News Releases - Agribusiness
Written by Laurie Johns   
Wednesday, 29 May 2013 14:57

USDA Report Sending Ripple Effects to Grain Markets

WEST DES MOINES, IOWA – May 29, 2013 – Iowa Farm Bureau Federation (IFBF) economist, Dave Miller, says Iowa farmers are now well behind the five-year average in terms of planting progress, increasing concern among farmers about what to plant.

“We are approaching the deadline set by the USDA risk management agency for prevented planting; that means the last date that you can plant a corn crop and still receive full insurance coverage if you decide to plant.  In Iowa, that’s May 31,” Miller says.  “Insurance coverage for corn planted after that date is reduced by 1 percent daily.  Farmers can still choose to plant beans with full insurance coverage through June 15.”

Nationally, 2013 is seeing the slowest planting progress for both corn and soybeans in at least two decades.  “It is even slower than in 1993 when rain-soaked Iowa fields were covered with so much water that Iowa appeared in satellite photos as the ‘6th Great Lake’,” says Miller.

The nation’s farmers, biofuels makers and grain exporters will all be affected if another crop falls short of expectations, and there is a lot of pressure on farmers to produce this year.  “When we talk about the numbers, the reality is we’ve got a lot of soybeans yet to be planted.  Regionally in Iowa, soybean fields still unplanted range from 80 percent in north central Iowa to 44 percent in east central Iowa with 60 percent of soybeans  yet to be planted statewide.  It’s likely that by the time it dries up enough for farmers to get into the fields to plant, they’ll be subject to yield reductions due to late plantings, because more of the crop will be forced to pollinate in summer heat…and will have shortened growing seasons and other factors that research has shown contributes to lower yields,” says Miller, who also is a longtime grain farmer.  “Lower

crop yields affect the whole food chain from farmers to consumers, because higher feed costs translate to higher meat production costs and reductions in cattle and hog herds.  Smaller herds lead to reduced meat supplies, which always drives prices up.  Another option in times of weather-delayed planting or field flooding is to accept the prevented planting indemnity provisions and then plant a cover crop whenever the fields dry out. Farmers have until June 15 before the prevented planting provisions for soybeans kick in, which means we have about a two-week window for that.”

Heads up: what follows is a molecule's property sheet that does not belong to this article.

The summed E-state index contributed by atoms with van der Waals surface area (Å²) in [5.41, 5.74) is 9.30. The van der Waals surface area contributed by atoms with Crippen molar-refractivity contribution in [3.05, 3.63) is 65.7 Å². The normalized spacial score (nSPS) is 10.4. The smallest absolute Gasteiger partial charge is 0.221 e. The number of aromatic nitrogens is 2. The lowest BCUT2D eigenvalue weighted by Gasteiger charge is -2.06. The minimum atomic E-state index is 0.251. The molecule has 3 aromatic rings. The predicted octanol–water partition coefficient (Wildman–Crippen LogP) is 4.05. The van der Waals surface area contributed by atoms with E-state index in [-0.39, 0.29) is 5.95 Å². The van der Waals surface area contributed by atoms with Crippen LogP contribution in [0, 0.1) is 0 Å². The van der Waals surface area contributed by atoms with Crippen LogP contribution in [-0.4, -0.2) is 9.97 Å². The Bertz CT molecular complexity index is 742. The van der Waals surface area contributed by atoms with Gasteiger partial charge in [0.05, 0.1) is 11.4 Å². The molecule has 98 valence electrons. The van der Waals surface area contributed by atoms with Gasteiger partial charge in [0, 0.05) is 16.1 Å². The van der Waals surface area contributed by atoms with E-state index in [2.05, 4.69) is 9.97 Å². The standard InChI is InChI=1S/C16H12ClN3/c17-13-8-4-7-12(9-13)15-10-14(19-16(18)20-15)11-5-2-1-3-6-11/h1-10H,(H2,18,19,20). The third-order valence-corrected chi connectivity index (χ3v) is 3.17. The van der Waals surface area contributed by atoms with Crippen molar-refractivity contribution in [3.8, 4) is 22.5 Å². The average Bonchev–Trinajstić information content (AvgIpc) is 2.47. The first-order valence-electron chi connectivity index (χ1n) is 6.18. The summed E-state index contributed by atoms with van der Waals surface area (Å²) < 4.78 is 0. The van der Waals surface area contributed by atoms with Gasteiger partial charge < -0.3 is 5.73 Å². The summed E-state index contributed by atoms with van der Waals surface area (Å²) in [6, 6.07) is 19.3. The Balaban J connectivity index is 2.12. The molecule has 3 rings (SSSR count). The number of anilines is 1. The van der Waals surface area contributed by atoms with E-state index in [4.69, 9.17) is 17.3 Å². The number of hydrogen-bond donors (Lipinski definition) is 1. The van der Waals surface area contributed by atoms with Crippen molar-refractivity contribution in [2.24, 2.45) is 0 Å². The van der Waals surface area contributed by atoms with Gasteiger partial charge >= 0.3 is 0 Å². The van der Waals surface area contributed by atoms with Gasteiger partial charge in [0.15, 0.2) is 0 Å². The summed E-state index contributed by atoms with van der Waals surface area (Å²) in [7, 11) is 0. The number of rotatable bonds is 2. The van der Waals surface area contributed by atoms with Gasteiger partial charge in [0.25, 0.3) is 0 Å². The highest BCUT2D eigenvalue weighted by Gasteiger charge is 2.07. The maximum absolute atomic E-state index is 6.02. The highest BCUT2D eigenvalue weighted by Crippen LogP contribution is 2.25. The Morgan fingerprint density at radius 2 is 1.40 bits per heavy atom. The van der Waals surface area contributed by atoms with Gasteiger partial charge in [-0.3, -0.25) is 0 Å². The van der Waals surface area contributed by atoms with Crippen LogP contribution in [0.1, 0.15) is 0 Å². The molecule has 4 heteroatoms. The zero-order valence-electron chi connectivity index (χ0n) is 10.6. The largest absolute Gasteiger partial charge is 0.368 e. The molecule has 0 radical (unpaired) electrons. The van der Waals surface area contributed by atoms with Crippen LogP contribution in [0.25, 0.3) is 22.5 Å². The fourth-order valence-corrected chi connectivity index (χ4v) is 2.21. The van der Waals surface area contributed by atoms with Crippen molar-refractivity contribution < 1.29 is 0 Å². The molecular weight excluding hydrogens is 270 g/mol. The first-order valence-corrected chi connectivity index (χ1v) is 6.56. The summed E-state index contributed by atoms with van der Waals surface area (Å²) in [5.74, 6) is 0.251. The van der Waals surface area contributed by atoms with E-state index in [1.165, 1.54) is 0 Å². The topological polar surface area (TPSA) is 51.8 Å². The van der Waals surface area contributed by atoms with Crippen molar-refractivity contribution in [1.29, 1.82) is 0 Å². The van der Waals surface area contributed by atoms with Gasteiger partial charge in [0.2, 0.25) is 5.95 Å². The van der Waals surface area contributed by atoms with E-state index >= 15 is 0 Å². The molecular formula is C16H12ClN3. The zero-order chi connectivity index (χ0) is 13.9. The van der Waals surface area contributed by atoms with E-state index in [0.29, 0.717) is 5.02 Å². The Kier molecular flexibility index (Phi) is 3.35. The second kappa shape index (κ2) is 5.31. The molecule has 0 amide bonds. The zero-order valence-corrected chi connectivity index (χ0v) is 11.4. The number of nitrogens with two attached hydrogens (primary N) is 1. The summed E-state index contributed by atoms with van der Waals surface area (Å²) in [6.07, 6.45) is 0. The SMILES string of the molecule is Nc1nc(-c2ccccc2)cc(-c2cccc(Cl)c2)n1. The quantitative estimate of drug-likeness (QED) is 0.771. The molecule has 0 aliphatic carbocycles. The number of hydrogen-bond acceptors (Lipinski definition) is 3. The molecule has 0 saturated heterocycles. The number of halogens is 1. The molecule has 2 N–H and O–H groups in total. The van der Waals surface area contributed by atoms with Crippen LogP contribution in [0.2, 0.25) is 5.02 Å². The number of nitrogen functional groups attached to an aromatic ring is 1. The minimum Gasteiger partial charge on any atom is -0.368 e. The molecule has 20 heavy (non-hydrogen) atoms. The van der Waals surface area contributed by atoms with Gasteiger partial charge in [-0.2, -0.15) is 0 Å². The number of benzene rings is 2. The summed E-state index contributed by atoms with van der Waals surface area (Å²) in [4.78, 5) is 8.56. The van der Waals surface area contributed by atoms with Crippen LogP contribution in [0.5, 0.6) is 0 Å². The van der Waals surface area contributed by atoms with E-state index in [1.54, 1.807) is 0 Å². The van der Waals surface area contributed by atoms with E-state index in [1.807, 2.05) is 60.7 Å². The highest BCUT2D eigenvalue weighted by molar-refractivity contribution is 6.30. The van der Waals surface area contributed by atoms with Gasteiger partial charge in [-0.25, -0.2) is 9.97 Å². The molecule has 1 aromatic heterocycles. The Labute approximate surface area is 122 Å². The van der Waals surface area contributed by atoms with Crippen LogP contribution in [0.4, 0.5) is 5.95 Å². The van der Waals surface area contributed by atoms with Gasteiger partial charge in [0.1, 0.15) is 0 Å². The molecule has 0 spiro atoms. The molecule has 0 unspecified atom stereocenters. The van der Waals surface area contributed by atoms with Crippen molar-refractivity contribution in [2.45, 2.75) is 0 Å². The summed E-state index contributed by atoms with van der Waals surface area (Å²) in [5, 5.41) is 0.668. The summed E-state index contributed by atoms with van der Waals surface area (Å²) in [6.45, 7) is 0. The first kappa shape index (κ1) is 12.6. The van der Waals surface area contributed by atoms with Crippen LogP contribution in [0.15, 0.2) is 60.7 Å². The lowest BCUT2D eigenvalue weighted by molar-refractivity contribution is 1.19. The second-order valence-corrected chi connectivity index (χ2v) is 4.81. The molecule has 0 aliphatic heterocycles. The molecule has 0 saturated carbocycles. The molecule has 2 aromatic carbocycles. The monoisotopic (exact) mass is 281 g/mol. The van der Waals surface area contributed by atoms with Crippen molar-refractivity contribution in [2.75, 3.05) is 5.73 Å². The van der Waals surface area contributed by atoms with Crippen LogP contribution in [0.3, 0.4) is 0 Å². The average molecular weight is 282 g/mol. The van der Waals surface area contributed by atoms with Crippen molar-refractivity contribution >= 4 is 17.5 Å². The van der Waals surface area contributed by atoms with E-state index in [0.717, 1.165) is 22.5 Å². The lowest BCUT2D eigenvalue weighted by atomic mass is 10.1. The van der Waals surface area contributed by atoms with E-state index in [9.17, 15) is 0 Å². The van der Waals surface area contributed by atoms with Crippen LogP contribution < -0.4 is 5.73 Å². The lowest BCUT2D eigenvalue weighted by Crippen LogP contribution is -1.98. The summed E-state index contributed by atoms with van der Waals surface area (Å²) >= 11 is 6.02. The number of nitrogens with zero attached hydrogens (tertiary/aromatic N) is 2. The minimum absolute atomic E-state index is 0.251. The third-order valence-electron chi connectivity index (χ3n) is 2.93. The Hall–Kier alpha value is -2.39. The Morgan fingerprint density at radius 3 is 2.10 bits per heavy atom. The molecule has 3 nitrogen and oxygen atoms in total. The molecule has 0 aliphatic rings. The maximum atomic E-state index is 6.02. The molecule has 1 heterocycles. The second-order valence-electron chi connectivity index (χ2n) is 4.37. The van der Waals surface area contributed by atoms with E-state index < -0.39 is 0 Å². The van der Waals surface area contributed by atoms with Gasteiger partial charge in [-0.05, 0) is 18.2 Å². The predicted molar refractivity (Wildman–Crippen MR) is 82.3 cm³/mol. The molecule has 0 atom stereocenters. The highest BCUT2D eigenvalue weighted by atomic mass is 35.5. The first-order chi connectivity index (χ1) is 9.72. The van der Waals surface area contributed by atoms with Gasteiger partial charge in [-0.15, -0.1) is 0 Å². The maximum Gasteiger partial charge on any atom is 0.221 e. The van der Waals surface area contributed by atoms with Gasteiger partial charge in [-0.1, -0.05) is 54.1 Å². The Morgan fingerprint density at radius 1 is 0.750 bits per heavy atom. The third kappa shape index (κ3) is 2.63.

Helping Iowa farmers manage market risks like these and discussing farm policy challenges is the focus of the 2013 IFBF Economic Summit, “Grain, Gridlock and Globalization: Meeting the Economic Challenges in Today’s Agriculture,” which will be held July 22 and 23 in Ames.  The two-day summit brings nationally-known experts on crop and livestock market trends, exports and commodity price experts to the Iowa State Center Scheman Building on the Iowa State University campus.  Experts ranging from economists Allen Featherstone of Kansas State University, Michael Boehlje from Purdue, export and policy analyst Ross Korves and Ag Meteorologist Elwynn Taylor are among many nationally-recognized monetary, policy, trade and economic experts tapped for the July IFBF Economic Summit.

For a complete listing of the panelists and schedule, click here:

The price of the two-day summit is $50 for Iowa Farm Bureau members and $150 for non-members.  Information about the summit, lodging and online registration forms can be found at

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